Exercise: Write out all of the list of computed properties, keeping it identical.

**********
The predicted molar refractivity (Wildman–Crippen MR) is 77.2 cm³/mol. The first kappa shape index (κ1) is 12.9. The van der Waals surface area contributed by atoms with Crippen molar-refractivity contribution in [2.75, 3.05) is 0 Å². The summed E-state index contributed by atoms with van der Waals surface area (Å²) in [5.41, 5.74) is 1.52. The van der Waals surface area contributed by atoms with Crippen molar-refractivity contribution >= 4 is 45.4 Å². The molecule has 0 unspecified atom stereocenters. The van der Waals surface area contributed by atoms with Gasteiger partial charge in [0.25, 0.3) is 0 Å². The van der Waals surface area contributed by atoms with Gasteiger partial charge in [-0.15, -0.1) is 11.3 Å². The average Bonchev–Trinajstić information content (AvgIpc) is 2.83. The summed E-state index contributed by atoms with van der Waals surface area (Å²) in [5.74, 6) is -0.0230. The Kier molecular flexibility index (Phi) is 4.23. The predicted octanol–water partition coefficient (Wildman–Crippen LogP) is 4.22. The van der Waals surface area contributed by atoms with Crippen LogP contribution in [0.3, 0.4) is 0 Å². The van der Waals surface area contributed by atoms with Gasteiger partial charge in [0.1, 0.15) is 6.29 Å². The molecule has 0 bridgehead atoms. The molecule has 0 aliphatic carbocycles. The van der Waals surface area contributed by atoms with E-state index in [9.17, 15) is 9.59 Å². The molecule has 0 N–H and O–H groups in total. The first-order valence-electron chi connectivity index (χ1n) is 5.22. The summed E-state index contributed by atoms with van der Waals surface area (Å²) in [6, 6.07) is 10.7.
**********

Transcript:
The predicted molar refractivity (Wildman–Crippen MR) is 77.2 cm³/mol. The first kappa shape index (κ1) is 12.9. The van der Waals surface area contributed by atoms with Crippen molar-refractivity contribution in [2.75, 3.05) is 0 Å². The summed E-state index contributed by atoms with van der Waals surface area (Å²) in [5.41, 5.74) is 1.52. The van der Waals surface area contributed by atoms with Crippen molar-refractivity contribution >= 4 is 45.4 Å². The molecule has 0 unspecified atom stereocenters. The van der Waals surface area contributed by atoms with Gasteiger partial charge in [0.25, 0.3) is 0 Å². The van der Waals surface area contributed by atoms with Gasteiger partial charge in [-0.15, -0.1) is 11.3 Å². The average Bonchev–Trinajstić information content (AvgIpc) is 2.83. The summed E-state index contributed by atoms with van der Waals surface area (Å²) in [5.74, 6) is -0.0230. The Kier molecular flexibility index (Phi) is 4.23. The predicted octanol–water partition coefficient (Wildman–Crippen LogP) is 4.22. The van der Waals surface area contributed by atoms with Crippen LogP contribution in [0.3, 0.4) is 0 Å². The van der Waals surface area contributed by atoms with Gasteiger partial charge in [0.1, 0.15) is 6.29 Å². The molecule has 0 bridgehead atoms. The molecule has 0 aliphatic carbocycles. The van der Waals surface area contributed by atoms with E-state index in [9.17, 15) is 9.59 Å². The molecule has 0 N–H and O–H groups in total. The first-order valence-electron chi connectivity index (χ1n) is 5.22. The summed E-state index contributed by atoms with van der Waals surface area (Å²) in [6, 6.07) is 10.7.